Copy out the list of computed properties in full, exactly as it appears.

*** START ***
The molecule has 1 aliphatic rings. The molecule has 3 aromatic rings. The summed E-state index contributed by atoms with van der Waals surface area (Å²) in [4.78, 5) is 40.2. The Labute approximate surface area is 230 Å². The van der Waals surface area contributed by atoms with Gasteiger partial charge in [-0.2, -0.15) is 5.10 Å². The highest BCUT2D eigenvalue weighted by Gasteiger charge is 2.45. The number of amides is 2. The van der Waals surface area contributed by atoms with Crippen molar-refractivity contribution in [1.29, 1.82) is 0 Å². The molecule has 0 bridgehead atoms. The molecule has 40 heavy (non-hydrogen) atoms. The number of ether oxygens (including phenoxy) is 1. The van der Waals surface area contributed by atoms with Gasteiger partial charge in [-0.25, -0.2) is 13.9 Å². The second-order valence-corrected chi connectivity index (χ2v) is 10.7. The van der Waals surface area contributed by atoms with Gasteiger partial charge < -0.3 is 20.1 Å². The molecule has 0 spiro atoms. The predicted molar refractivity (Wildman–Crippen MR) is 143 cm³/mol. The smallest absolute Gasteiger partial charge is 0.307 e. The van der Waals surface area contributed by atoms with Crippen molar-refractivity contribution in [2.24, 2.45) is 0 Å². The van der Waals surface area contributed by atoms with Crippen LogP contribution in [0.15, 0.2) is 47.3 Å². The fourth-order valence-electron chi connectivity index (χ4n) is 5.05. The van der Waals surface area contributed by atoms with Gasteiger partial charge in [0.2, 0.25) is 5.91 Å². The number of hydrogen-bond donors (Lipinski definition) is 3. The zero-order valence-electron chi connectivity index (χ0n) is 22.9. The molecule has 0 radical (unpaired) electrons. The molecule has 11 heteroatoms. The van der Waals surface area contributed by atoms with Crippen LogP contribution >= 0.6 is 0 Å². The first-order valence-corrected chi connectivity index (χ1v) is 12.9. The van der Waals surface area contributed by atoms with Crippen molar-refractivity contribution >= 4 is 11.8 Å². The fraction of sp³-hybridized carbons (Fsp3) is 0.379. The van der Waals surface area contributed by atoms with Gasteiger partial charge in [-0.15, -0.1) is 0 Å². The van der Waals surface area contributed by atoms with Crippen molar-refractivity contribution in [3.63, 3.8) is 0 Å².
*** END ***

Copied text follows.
The molecule has 1 aliphatic rings. The molecule has 3 aromatic rings. The summed E-state index contributed by atoms with van der Waals surface area (Å²) in [4.78, 5) is 40.2. The Labute approximate surface area is 230 Å². The van der Waals surface area contributed by atoms with Gasteiger partial charge in [-0.2, -0.15) is 5.10 Å². The highest BCUT2D eigenvalue weighted by Gasteiger charge is 2.45. The number of amides is 2. The van der Waals surface area contributed by atoms with Crippen molar-refractivity contribution in [1.29, 1.82) is 0 Å². The molecule has 0 bridgehead atoms. The molecule has 40 heavy (non-hydrogen) atoms. The number of ether oxygens (including phenoxy) is 1. The van der Waals surface area contributed by atoms with Gasteiger partial charge in [-0.25, -0.2) is 13.9 Å². The second-order valence-corrected chi connectivity index (χ2v) is 10.7. The van der Waals surface area contributed by atoms with Gasteiger partial charge < -0.3 is 20.1 Å². The molecule has 0 spiro atoms. The predicted molar refractivity (Wildman–Crippen MR) is 143 cm³/mol. The smallest absolute Gasteiger partial charge is 0.307 e. The van der Waals surface area contributed by atoms with Crippen molar-refractivity contribution in [2.24, 2.45) is 0 Å². The van der Waals surface area contributed by atoms with Crippen LogP contribution in [0.15, 0.2) is 47.3 Å². The fourth-order valence-electron chi connectivity index (χ4n) is 5.05. The van der Waals surface area contributed by atoms with Gasteiger partial charge in [0.2, 0.25) is 5.91 Å². The number of hydrogen-bond donors (Lipinski definition) is 3. The zero-order valence-electron chi connectivity index (χ0n) is 22.9. The molecule has 0 radical (unpaired) electrons. The molecule has 11 heteroatoms. The van der Waals surface area contributed by atoms with Crippen LogP contribution >= 0.6 is 0 Å². The first-order valence-corrected chi connectivity index (χ1v) is 12.9. The van der Waals surface area contributed by atoms with Crippen molar-refractivity contribution >= 4 is 11.8 Å². The fraction of sp³-hybridized carbons (Fsp3) is 0.379. The van der Waals surface area contributed by atoms with Gasteiger partial charge in [-0.15, -0.1) is 0 Å². The van der Waals surface area contributed by atoms with Crippen molar-refractivity contribution in [3.63, 3.8) is 0 Å².